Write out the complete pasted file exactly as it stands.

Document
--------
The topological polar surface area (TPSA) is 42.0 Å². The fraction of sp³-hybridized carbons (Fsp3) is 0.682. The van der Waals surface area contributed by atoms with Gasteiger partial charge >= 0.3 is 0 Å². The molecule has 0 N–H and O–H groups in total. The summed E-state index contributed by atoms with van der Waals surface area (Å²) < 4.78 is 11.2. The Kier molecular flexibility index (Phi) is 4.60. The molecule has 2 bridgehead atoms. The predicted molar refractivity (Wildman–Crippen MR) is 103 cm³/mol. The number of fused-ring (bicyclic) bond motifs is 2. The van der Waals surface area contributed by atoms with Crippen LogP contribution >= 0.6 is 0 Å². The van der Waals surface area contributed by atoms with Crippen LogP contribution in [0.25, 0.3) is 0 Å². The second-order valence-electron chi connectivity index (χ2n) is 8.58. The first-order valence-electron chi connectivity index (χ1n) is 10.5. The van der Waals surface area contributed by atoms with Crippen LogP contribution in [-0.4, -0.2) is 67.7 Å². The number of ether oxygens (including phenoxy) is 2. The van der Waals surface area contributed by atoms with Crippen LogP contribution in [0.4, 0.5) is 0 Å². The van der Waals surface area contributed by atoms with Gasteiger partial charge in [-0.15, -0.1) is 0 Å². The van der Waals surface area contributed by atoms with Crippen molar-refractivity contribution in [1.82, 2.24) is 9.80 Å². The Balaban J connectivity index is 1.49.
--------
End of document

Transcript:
The topological polar surface area (TPSA) is 42.0 Å². The fraction of sp³-hybridized carbons (Fsp3) is 0.682. The van der Waals surface area contributed by atoms with Gasteiger partial charge >= 0.3 is 0 Å². The molecule has 0 N–H and O–H groups in total. The summed E-state index contributed by atoms with van der Waals surface area (Å²) < 4.78 is 11.2. The Kier molecular flexibility index (Phi) is 4.60. The molecule has 2 bridgehead atoms. The predicted molar refractivity (Wildman–Crippen MR) is 103 cm³/mol. The number of fused-ring (bicyclic) bond motifs is 2. The van der Waals surface area contributed by atoms with Crippen LogP contribution >= 0.6 is 0 Å². The van der Waals surface area contributed by atoms with Crippen LogP contribution in [0.25, 0.3) is 0 Å². The second-order valence-electron chi connectivity index (χ2n) is 8.58. The first-order valence-electron chi connectivity index (χ1n) is 10.5. The van der Waals surface area contributed by atoms with Crippen LogP contribution in [-0.4, -0.2) is 67.7 Å². The number of ether oxygens (including phenoxy) is 2. The van der Waals surface area contributed by atoms with Crippen LogP contribution in [0.4, 0.5) is 0 Å². The van der Waals surface area contributed by atoms with Gasteiger partial charge in [-0.15, -0.1) is 0 Å². The van der Waals surface area contributed by atoms with Crippen molar-refractivity contribution in [1.82, 2.24) is 9.80 Å². The Balaban J connectivity index is 1.49.